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29 February 1900


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#1 SomebodySmart

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Posted 16 May 2020 - 02:19 PM

I go to add an event date. I try adding 29 February 1900 and the background remains yellow to suggest an invalid date, but that was a valid date in Greece and Russia where the Julian Calendar was observed.



#2 robertjacobs0

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Posted 17 May 2020 - 06:52 AM

Convert to Gregorian & add an explanatory note to the person entry?

 

But if you accept the yellow background but add a proper Gregorian sort date I think RM7 will still compute ages properly.



#3 zhangrau

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Posted 17 May 2020 - 07:38 AM

Convert to Gregorian & add an explanatory note to the person entry?

 

But if you accept the yellow background but add a proper Gregorian sort date I think RM7 will still compute ages properly.

 

I just did a test. RM uses the "primary" Date, not the Sort Date, in the age calculation.



#4 Jerry Bryan

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Posted 17 May 2020 - 07:46 AM

It sounds to me like the best you can do is to enter the date as 28 Feb 1900 and add a note that says that the date was really 29 Feb 1900 on the Julian calendar and that the Julian calendar was still being observed in the locale where the event take place.

 

To tell you the truth, I didn't realize that the Julian calendar was still being observed in any locale as late as 1900. But I did realize that Julian vs. Gregorian dates could be a serious problem and that Gregorian calendar was not adopted in every locale at the same time. It can make for a convoluted mess when dealing with dates.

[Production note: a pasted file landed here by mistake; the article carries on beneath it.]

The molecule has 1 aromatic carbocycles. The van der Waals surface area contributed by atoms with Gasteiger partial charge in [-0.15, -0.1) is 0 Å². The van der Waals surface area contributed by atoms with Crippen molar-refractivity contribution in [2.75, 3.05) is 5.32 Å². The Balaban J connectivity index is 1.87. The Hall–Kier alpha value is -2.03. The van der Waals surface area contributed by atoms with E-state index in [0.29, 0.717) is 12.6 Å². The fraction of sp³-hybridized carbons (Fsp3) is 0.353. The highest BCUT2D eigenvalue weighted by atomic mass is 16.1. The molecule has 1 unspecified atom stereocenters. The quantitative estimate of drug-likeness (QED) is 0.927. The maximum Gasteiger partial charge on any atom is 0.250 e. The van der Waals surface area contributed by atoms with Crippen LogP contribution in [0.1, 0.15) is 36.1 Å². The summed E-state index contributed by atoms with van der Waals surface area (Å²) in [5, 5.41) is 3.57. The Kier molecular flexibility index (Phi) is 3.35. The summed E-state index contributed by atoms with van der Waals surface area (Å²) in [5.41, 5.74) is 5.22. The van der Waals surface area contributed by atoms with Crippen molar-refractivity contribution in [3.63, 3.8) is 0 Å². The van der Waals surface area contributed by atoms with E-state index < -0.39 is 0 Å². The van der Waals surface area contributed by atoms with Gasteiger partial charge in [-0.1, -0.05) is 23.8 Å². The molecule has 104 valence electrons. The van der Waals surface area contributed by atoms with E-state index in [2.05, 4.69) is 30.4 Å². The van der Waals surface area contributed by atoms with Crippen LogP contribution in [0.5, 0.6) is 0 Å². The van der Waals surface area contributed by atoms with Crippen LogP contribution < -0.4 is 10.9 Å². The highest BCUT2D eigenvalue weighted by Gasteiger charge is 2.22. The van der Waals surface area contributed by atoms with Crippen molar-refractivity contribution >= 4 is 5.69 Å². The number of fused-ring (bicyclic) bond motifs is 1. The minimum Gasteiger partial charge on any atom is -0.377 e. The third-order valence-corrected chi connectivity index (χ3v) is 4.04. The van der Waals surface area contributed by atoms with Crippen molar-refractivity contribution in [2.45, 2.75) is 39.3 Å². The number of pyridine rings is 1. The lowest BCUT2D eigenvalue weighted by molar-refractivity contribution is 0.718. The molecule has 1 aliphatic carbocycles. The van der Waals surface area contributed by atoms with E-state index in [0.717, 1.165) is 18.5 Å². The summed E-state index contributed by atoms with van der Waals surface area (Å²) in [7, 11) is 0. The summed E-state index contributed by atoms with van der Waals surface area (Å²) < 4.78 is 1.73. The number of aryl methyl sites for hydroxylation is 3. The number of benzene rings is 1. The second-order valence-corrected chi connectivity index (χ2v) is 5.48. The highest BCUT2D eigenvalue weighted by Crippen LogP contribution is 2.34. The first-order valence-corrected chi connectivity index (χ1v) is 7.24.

Jerry



#5 pstaveley

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Posted 17 May 2020 - 04:14 PM

Most Eastern Orthodox countries adopted the Georgian Calendar by 1924. However, the Julian Calendar is still used today by most Eastern Orthodox churches, so their Christmas Day is 7th January and in most years they celebrate Easter on a different weekend to other Christian countries.



#6 robertjacobs0

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Posted 17 May 2020 - 10:09 PM

zhangrau, is that true if the primary date is improperly formatted or an impossible date with a yellow warning box? The help file suggests otherwise, and I have verified it by entering "sometime in 1905" as the primary date and "2010" as the sort date. The tag sorted correctly to 2010.



#7 TomH

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Posted 18 May 2020 - 02:32 AM

No age calculation for a pair of dates one of which is yellow bg. A valid sort date sorts, of course.

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#8 robertjacobs0

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Posted 18 May 2020 - 07:32 AM

Oy! I read the help too quickly and didn't test the age calculation. I apologize for the oversight.

 

"Yellow" dates do show up in reports. If I were faced with 29 February 1900 I think I'd enter it as "29 February 1900 Julian" & put the sort date to 28 February 1900. If I felt that reports needed an age calculation I'd edit the sentence templates appropriately. As to the on-screen display, age calculation is pretty easy if one starts with 1900 :).



#9 Renee Zamora

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Posted 18 May 2020 - 04:57 PM

29 Feb 1900 was not a leap year that is why it's not showing as a valid date.

 

"The Gregorian calendar, which now serves as the standard calendar for civil use throughout the world, has both common years and leap years. A common year has 365 days and a leap year 366 days, with the extra--or intercalary--day designated as February 29. A leap year occurs every four years to help synchronize the calendar year with the solar year, or the length of time it takes the earth to complete its orbit around the sun, which is about 365¼ days.

The length of the solar year, however, is slightly less than 365¼ days-by about 11 minutes. To compensate for this discrepancy, the leap year is omitted three times every four hundred years.

In other words, a century year cannot be a leap year unless it is divisible by 400. Thus 1700, 1800, and 1900 were not leap years, but 1600, 2000, and 2400 are leap years."


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